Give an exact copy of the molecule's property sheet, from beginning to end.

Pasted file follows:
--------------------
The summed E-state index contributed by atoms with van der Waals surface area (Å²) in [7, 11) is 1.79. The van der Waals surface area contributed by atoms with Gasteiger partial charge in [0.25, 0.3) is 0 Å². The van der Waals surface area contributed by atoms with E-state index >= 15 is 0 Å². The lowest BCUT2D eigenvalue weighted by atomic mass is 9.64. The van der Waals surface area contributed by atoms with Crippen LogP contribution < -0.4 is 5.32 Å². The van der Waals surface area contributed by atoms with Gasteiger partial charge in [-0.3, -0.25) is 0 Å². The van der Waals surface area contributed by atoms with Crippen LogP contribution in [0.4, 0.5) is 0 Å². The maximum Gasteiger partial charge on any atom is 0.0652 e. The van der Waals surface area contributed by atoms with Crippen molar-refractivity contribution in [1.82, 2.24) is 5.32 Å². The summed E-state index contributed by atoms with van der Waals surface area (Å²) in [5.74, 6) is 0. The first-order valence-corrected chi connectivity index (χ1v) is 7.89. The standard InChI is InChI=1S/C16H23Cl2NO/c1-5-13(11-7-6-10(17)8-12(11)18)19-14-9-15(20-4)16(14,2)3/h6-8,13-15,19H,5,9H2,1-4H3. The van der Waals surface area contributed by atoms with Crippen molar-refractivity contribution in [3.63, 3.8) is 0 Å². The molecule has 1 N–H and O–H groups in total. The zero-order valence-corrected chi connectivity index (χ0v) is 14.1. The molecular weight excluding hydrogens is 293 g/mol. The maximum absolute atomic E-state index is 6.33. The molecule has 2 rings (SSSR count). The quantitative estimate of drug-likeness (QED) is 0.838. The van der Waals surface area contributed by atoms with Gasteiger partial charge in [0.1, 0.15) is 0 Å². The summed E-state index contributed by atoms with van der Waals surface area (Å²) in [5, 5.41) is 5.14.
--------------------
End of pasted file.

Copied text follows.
The summed E-state index contributed by atoms with van der Waals surface area (Å²) in [7, 11) is 1.79. The van der Waals surface area contributed by atoms with Gasteiger partial charge in [0.25, 0.3) is 0 Å². The van der Waals surface area contributed by atoms with E-state index >= 15 is 0 Å². The lowest BCUT2D eigenvalue weighted by atomic mass is 9.64. The van der Waals surface area contributed by atoms with Crippen LogP contribution < -0.4 is 5.32 Å². The van der Waals surface area contributed by atoms with Gasteiger partial charge in [-0.3, -0.25) is 0 Å². The van der Waals surface area contributed by atoms with Crippen LogP contribution in [0.4, 0.5) is 0 Å². The maximum Gasteiger partial charge on any atom is 0.0652 e. The van der Waals surface area contributed by atoms with Crippen molar-refractivity contribution in [1.82, 2.24) is 5.32 Å². The summed E-state index contributed by atoms with van der Waals surface area (Å²) in [5.74, 6) is 0. The first-order valence-corrected chi connectivity index (χ1v) is 7.89. The standard InChI is InChI=1S/C16H23Cl2NO/c1-5-13(11-7-6-10(17)8-12(11)18)19-14-9-15(20-4)16(14,2)3/h6-8,13-15,19H,5,9H2,1-4H3. The van der Waals surface area contributed by atoms with Crippen molar-refractivity contribution in [3.63, 3.8) is 0 Å². The molecule has 1 N–H and O–H groups in total. The zero-order valence-corrected chi connectivity index (χ0v) is 14.1. The molecular weight excluding hydrogens is 293 g/mol. The maximum absolute atomic E-state index is 6.33. The molecule has 2 rings (SSSR count). The quantitative estimate of drug-likeness (QED) is 0.838. The van der Waals surface area contributed by atoms with Gasteiger partial charge in [0.1, 0.15) is 0 Å². The summed E-state index contributed by atoms with van der Waals surface area (Å²) in [5, 5.41) is 5.14.